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Mind Reading

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Parts of this article first appeared in Personal Computer World magazine, November 2000 written by Toby Howard.  


Have you ever longed for a computer that could read your mind and, for once, do exactly what you wanted? With new reseach into a direct brain-computer interface, that wish might soon be coming true.

Research into a hands-free brain-computer interface (BCI) has traditionally followed two approaches: biofeedback and stimulus-and-response. With biofeedback, a subject is connected to an electroencephalograph (EEG), and particular groups of brain signals are monitored. One widely-used signal is the "mu" rhythm, an 8-12 Hz brain rhythm centred on the sensorimotor cortex. The varying amplitude of the signal is used to control a cursor on a computer display. After a period of training, 4 out of 5 subjects can to some extent learn how to make the cursor move -- even if they're not consciously aware of exactly how they're doing it. The problem with biofeedback is that the training period can stretch to months, and the results can be very variable between subjects and the tasks they try to perform.

# PLANCK4  DOS ver 1.1     Planck's radiation intensity formula          3/5/98

 # Planck's blackbody radiation formula

 planck:= (lambda,T) -> 2*Pi*c^2*h/lambda^5*(exp(h*c/(lambda*k*T))-1)^(-1);


 c:=3*10^8:                       # speed of light in m/s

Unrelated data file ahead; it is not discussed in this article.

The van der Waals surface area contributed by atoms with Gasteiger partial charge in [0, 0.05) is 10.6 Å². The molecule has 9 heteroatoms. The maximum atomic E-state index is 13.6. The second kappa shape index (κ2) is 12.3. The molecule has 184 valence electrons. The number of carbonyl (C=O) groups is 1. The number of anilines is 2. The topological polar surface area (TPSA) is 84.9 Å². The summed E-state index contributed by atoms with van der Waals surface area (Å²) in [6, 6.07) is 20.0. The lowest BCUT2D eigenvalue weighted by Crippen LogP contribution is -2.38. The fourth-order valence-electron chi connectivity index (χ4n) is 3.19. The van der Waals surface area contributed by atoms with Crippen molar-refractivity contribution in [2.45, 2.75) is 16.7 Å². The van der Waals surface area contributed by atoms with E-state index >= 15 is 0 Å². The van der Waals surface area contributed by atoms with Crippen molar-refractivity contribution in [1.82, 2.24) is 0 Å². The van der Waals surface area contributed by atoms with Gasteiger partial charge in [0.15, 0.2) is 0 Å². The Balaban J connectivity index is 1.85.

h:=6.626*10^(-34):          # Planck's constant in Js
 k:=1.381*10^(-23):          # Boltzmann constant in J/K

 # Plot the intensity curves for 6000, 4000, and 2000 K

 },lambda=0..6*10^(-6),title=`Radiation intensity`);
# Note the figure was obtained using Release 4.0. The wavelength lambda is in m and 
# the intensity is in W/m2/lambda.

# Derive Wien's displacement law


 # Set the derivative of the intensity zero to find lambda maximum

 lambdamax:=solve(eq=0, lambda):
                           lambdamax := -------------

 # Notice that the result shows lambdamax inversely proportional to T.

 # Derive the Stefan-Boltsmann equation


 # Rewrite the formula in terms of x=h*c/(l*k*T)

 R:=changevar(h*c/(lambda*k*T)=x, Int(planck, lambda=0..infinity),x);

 # Note the result shows it is proportional to T4. If you integrate
 # the result above from infinity to zero, you get the total intensity,
 # which is still proportional to T4: the stefan-Boltzmann law.

 # The integration above becomes

 # Thus the constant sigma in R=sigma*T4 becomes

 c:=3*10^8:                       # speed of light in m/s
 h:=6.626*10^(-34):          # Planck's constant in Js
 k:=1.381*10^(-23):          # Boltzmann constant in J/K

                           sigma := .5668472060*10

# Note that the constant sigma is measured in W/m2/K4.



The stimulus-and-response technique differs from biofeedback in that when a subject is given a certain stimulus, the brain will automatically produce a measurable response -- so there's no need to train the subject to manipulate specific brain waves. One signal, the "P300 evoked potential", is ideal for this approach. First discovered in 1965, the P300 signal is the signature of the rush of neural activity that occurs about 300 milliseconds after a subject notices an external stimulus which they've been asked to watch out for.

At the University of Rochester in New York, researcher Jessica Bayliss is using the P300 signal to let people control objects in a virtual 3D world. Subjects in her experiments wear a skull-cap instrumented with 27 EEG sensors. On top of the cap the subject dons a pair of standard VR goggles, which provide a view of a computer-generated 3D world. In this simple world there's a table-lamp, a stereo system, and a TV. Above each object there's a flashing light. Each of the lights flashes at its own rate, and out of sync with the others. If the subject wants to switch on any of the objects, they simply think about which object they're interested in, and the P300 signal does the rest.